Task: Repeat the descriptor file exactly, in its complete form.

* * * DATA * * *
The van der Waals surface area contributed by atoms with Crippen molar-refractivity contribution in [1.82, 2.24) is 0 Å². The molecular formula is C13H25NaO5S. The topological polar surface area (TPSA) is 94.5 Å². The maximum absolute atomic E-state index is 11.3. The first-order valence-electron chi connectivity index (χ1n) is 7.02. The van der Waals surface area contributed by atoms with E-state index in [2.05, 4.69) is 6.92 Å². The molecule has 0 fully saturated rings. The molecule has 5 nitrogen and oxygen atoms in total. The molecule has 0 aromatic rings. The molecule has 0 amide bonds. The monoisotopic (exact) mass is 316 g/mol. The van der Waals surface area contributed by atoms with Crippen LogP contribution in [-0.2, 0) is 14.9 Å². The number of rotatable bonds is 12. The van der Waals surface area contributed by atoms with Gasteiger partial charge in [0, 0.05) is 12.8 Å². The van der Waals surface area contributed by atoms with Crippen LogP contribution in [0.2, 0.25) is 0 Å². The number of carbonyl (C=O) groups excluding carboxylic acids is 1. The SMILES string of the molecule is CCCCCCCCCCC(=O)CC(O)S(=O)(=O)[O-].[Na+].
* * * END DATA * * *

The van der Waals surface area contributed by atoms with Crippen molar-refractivity contribution in [1.82, 2.24) is 0 Å². The molecular formula is C13H25NaO5S. The topological polar surface area (TPSA) is 94.5 Å². The maximum absolute atomic E-state index is 11.3. The first-order valence-electron chi connectivity index (χ1n) is 7.02. The van der Waals surface area contributed by atoms with E-state index in [2.05, 4.69) is 6.92 Å². The molecule has 0 fully saturated rings. The molecule has 5 nitrogen and oxygen atoms in total. The molecule has 0 aromatic rings. The molecule has 0 amide bonds. The monoisotopic (exact) mass is 316 g/mol. The van der Waals surface area contributed by atoms with Crippen LogP contribution in [-0.2, 0) is 14.9 Å². The number of rotatable bonds is 12. The van der Waals surface area contributed by atoms with Gasteiger partial charge in [0, 0.05) is 12.8 Å². The van der Waals surface area contributed by atoms with Crippen LogP contribution in [0.2, 0.25) is 0 Å². The number of carbonyl (C=O) groups excluding carboxylic acids is 1. The SMILES string of the molecule is CCCCCCCCCCC(=O)CC(O)S(=O)(=O)[O-].[Na+].